"Today it is said that the unicorn never existed. However, it is marvelously clear that when the unicorn was first described and centuries later when the tapestries were woven, everyone believed in unicorns."

- From Marianna Mayer, The Unicorn and the Lake.


Whenever a medieval or Renaissance work of art is found hosting a colony of mold, plugging up a fireplace, or "protectively" wrapping a bin of potatoes, it almost goes without saying that it must have been "women's work" (the art, that is). At least, that's the impression I got as I vainly pursued and attempted to identify medieval women artists and artisans. It seems to have been a trend... and, one we'll revisit, when we've arrive at the topic of Renaissance paintings (note: despite my best efforts, this will not be achieved in the present post).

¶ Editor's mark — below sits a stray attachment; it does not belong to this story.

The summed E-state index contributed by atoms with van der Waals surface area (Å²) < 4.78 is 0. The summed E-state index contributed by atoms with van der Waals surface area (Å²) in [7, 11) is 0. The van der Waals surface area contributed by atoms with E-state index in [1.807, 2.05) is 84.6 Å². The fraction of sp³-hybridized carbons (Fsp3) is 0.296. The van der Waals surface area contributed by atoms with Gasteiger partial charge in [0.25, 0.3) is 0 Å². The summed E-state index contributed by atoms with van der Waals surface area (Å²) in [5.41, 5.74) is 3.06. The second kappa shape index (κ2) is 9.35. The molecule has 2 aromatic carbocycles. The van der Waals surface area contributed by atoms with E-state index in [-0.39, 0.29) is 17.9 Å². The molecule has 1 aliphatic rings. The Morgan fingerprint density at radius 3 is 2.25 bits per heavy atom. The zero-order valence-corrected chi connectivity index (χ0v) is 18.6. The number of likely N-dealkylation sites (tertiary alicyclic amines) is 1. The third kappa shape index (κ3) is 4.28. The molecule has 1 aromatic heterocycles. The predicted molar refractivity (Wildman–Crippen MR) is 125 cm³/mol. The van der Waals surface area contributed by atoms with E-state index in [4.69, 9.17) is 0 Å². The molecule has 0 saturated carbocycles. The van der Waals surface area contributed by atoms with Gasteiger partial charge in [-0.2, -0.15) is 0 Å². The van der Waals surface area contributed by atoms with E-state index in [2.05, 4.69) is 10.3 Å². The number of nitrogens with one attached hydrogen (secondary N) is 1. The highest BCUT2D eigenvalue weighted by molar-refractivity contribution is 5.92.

Which is why I believe the two sets of Unicorn tapestries (examples shown above; also below the jump) - most especially "The Lady and the Unicorn" - were most likely the work of women. This is not to say that men were not involved in the production of textiles in the late Middle Ages. They most certainly were. Weavers were often members of all-male guilds, because - apart from the work emerging from convents and monasteries - women were supposedly banned from the loom. By the late 1400s and early 1500s, however, when the Unicorn tapestries were created, the situation had reversed, and female weavers began to predominate; especially in the Low Countries, where the Unicorn tapestries - both sets - originated.